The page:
Jazz down under

On 30 April 2019, International Jazz Day was launched in Melbourne. Established by UNESCO in 2011, International Jazz Day is dedicated to the global celebration of the art of jazz, and it is now being celebrated in more than 190 countries around the world.

Jazz music has a long history in Australia with jazz and jazz-influenced syncopated dance music being performed here within a year of its emergence in the early 1900s as a distinct musical genre in the United States. Many Australian jazz musicians have also gone on to gain a high profile in the international jazz arena – perhaps none more so than pianist, composer and band leader Graeme Bell (1914 – 2012) often referred to as the father of Australian jazz. As well as being a superb musician, with over 1500 recordings to his name, Bell is regarded by many as the most influential jazz musician this country has ever produced.

In 1996, Graeme Bell donated his personal archive of papers to the Library, including a series of scrapbooks documenting his remarkable 70-year career.  An active member of the Australian jazz community, Bell was also a passionate promoter of jazz who worked to raise its profile in Australia.

Since 2014 the State Library has supported a dedicated group of volunteers at the Australian Jazz Museum, based in Wantirna, Victoria, who have created digital copies of nine scrapbooks complied by Graeme Bell.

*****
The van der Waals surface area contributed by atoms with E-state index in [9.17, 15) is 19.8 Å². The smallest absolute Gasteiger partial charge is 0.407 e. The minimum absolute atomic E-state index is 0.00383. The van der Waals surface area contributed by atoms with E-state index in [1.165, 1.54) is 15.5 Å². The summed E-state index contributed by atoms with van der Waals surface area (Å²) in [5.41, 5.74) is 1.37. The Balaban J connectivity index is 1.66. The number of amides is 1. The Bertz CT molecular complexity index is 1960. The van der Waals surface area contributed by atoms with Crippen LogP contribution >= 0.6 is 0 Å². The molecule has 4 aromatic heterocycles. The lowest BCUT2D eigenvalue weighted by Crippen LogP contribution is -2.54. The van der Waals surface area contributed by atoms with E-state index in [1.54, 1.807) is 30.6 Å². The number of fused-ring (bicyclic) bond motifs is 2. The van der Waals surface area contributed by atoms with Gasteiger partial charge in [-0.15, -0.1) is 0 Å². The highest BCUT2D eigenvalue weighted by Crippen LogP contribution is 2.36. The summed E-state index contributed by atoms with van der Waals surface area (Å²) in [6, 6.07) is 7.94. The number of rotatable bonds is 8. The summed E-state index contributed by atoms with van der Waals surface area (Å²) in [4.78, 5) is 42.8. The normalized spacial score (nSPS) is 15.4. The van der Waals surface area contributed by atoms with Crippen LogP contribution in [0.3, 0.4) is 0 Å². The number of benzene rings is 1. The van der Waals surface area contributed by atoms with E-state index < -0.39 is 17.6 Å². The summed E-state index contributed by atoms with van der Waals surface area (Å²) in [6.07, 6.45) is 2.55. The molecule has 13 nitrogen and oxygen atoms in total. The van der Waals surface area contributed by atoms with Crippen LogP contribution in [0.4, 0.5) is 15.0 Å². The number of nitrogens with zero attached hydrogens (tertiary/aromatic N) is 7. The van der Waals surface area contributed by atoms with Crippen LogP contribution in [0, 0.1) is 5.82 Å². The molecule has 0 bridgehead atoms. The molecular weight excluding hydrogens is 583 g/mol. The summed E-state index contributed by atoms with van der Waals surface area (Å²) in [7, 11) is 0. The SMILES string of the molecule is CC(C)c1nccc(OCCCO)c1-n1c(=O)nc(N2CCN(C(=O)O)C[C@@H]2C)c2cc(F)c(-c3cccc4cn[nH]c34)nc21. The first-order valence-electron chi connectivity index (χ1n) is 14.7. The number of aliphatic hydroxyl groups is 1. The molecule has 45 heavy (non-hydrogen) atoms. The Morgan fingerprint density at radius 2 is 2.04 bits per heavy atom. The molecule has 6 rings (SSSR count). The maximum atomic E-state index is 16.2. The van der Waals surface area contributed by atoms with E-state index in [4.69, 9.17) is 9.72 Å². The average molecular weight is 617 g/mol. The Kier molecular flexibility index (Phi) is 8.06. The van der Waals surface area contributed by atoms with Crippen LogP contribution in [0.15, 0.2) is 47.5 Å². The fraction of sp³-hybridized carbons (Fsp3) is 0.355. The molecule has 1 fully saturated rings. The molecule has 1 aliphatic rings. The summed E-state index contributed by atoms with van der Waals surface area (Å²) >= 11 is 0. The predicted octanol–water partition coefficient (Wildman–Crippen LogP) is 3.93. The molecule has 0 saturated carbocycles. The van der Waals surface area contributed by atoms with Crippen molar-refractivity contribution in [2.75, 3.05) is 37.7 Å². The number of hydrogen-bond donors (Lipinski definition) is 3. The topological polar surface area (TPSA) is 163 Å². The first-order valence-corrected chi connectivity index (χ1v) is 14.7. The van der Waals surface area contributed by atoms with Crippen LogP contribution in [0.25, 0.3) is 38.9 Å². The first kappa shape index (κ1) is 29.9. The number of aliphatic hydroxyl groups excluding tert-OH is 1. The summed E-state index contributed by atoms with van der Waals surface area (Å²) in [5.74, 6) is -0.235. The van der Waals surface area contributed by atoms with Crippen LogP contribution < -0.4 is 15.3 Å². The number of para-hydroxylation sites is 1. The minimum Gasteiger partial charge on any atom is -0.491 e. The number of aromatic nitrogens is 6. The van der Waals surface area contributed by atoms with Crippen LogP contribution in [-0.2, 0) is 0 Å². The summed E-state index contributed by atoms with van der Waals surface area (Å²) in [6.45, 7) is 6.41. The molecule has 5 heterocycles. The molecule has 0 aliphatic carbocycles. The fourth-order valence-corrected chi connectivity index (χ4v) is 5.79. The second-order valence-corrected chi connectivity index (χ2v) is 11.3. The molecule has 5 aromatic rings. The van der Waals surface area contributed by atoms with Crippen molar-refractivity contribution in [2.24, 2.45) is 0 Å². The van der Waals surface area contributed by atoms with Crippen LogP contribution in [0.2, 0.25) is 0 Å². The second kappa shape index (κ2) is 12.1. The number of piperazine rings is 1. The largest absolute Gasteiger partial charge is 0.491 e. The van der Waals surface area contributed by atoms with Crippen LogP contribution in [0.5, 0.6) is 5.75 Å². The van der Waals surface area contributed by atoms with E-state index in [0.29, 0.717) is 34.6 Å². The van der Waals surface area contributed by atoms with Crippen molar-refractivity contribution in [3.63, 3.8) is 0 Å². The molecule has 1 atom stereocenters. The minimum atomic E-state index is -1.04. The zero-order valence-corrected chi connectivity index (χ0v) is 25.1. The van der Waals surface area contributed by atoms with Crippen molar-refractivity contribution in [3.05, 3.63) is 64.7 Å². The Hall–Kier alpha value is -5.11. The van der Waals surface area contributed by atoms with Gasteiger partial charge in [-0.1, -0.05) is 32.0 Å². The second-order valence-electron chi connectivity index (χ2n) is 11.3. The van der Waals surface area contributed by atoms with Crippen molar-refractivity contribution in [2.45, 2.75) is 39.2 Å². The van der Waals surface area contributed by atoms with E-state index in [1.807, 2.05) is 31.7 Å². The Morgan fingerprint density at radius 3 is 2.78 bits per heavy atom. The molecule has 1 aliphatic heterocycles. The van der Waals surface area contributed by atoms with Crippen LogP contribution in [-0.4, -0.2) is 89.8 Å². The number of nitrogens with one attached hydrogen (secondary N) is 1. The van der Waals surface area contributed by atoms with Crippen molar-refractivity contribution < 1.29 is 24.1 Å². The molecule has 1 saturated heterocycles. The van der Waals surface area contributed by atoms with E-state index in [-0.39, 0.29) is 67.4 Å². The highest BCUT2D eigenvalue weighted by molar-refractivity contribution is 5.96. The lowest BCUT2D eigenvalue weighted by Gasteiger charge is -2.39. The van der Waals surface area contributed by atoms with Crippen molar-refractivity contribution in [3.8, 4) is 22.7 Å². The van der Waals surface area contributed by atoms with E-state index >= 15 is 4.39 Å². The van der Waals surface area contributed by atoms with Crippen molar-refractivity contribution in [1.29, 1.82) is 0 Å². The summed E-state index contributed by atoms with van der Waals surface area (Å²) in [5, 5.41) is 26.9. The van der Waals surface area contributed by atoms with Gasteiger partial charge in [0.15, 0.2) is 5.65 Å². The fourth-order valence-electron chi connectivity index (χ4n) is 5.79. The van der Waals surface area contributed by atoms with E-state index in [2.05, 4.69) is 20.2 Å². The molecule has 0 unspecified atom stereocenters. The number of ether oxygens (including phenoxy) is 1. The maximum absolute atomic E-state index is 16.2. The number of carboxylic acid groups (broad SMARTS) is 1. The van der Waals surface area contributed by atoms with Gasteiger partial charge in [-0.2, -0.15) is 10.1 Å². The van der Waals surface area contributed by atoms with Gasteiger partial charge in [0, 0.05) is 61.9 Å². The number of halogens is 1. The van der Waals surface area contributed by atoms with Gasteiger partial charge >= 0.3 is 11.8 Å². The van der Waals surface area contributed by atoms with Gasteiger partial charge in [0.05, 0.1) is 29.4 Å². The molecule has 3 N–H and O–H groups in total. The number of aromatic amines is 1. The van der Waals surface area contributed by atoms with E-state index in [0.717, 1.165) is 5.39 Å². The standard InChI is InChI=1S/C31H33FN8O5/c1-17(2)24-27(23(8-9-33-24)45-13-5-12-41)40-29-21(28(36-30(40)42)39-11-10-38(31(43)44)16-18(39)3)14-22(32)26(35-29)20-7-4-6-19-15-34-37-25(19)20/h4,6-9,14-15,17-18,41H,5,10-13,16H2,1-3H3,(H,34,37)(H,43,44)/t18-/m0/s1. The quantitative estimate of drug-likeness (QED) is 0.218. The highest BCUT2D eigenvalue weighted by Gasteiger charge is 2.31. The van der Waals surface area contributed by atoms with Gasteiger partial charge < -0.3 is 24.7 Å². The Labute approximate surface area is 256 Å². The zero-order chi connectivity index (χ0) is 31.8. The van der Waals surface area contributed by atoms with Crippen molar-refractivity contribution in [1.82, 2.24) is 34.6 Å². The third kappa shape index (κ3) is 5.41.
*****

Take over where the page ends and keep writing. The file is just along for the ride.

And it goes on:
Graeme Bell scrapbook, volume 1, September 1939 – May 1950

A page from Volume 1 of the Graeme Bell scrapbook collection.
Volume 1: Graeme Bell scrapbook
Sept. 1939 - May 1950
Graeme Bell
Digital ID: 
FL12518988
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A page from Volume 1 of the Graeme Bell scrapbook collection.
Volume 1: Graeme Bell scrapbook
Sept. 1939 - May 1950
Graeme Bell
Digital ID: 
FL12519040
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A page from Volume 1 of the Graeme Bell scrapbook collection.
Volume 1: Graeme Bell scrapbook
Sept. 1939 - May 1950
Graeme Bell
Digital ID: 
FL12519042
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A page from Volume 1 of the Graeme Bell scrapbook collection.
Volume 1: Graeme Bell scrapbook
Sept. 1939 - May 1950
Graeme Bell
Digital ID: 
FL12519048
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A page from Volume 1 of the Graeme Bell scrapbook collection.
Volume 1: Graeme Bell scrapbook
Sept. 1939 - May 1950
Graeme Bell
Digital ID: 
FL12519061
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A page from Volume 1 of the Graeme Bell scrapbook collection.
Volume 1: Graeme Bell scrapbook
Sept. 1939 - May 1950
Graeme Bell
Digital ID: 
FL12519062
View collection item detail
A page from Volume 1 of the Graeme Bell scrapbook collection.
Volume 1: Graeme Bell scrapbook
Sept. 1939 - May 1950
Graeme Bell
Digital ID: 
FL12519065
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A page from Volume 1 of the Graeme Bell scrapbook collection.
Volume 1: Graeme Bell scrapbook
Sept. 1939 - May 1950
Graeme Bell
Digital ID: 
FL12519114